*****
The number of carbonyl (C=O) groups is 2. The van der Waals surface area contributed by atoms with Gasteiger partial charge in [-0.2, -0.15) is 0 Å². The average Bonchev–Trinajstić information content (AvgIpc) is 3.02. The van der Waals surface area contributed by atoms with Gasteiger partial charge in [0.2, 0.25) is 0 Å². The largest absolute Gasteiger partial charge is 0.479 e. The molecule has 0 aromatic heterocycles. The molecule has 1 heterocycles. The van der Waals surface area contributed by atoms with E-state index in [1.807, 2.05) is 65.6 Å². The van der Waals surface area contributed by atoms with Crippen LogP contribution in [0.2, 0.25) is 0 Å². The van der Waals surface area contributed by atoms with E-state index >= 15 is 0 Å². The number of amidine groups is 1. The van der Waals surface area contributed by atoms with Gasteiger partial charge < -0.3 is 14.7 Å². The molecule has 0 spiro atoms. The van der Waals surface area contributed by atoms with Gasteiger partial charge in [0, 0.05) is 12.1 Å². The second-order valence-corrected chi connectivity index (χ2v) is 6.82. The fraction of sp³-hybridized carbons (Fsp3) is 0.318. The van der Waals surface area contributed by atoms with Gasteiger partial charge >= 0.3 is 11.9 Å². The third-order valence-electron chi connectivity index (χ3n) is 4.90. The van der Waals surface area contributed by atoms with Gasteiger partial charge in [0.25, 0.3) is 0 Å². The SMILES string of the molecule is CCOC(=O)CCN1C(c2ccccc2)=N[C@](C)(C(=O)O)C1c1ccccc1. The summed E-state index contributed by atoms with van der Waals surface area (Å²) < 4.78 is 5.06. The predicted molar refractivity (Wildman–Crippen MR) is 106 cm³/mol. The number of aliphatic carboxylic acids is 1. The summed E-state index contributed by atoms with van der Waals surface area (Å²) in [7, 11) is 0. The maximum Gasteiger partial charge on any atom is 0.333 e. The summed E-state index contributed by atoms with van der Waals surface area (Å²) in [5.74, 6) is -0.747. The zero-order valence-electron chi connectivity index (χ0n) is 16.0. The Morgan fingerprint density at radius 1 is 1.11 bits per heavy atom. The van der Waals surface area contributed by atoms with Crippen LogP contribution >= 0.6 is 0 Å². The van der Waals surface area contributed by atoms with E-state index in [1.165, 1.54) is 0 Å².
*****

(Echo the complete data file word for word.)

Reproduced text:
The number of carbonyl (C=O) groups is 2. The van der Waals surface area contributed by atoms with Gasteiger partial charge in [-0.2, -0.15) is 0 Å². The average Bonchev–Trinajstić information content (AvgIpc) is 3.02. The van der Waals surface area contributed by atoms with Gasteiger partial charge in [0.2, 0.25) is 0 Å². The largest absolute Gasteiger partial charge is 0.479 e. The molecule has 0 aromatic heterocycles. The molecule has 1 heterocycles. The van der Waals surface area contributed by atoms with E-state index in [1.807, 2.05) is 65.6 Å². The van der Waals surface area contributed by atoms with Crippen LogP contribution in [0.2, 0.25) is 0 Å². The van der Waals surface area contributed by atoms with E-state index >= 15 is 0 Å². The number of amidine groups is 1. The van der Waals surface area contributed by atoms with Gasteiger partial charge < -0.3 is 14.7 Å². The molecule has 0 spiro atoms. The van der Waals surface area contributed by atoms with Gasteiger partial charge in [0, 0.05) is 12.1 Å². The second-order valence-corrected chi connectivity index (χ2v) is 6.82. The fraction of sp³-hybridized carbons (Fsp3) is 0.318. The van der Waals surface area contributed by atoms with Gasteiger partial charge >= 0.3 is 11.9 Å². The third-order valence-electron chi connectivity index (χ3n) is 4.90. The van der Waals surface area contributed by atoms with Gasteiger partial charge in [0.25, 0.3) is 0 Å². The SMILES string of the molecule is CCOC(=O)CCN1C(c2ccccc2)=N[C@](C)(C(=O)O)C1c1ccccc1. The summed E-state index contributed by atoms with van der Waals surface area (Å²) < 4.78 is 5.06. The predicted molar refractivity (Wildman–Crippen MR) is 106 cm³/mol. The number of aliphatic carboxylic acids is 1. The summed E-state index contributed by atoms with van der Waals surface area (Å²) in [7, 11) is 0. The maximum Gasteiger partial charge on any atom is 0.333 e. The summed E-state index contributed by atoms with van der Waals surface area (Å²) in [5.74, 6) is -0.747. The zero-order valence-electron chi connectivity index (χ0n) is 16.0. The Morgan fingerprint density at radius 1 is 1.11 bits per heavy atom. The van der Waals surface area contributed by atoms with Crippen LogP contribution >= 0.6 is 0 Å². The van der Waals surface area contributed by atoms with E-state index in [1.165, 1.54) is 0 Å².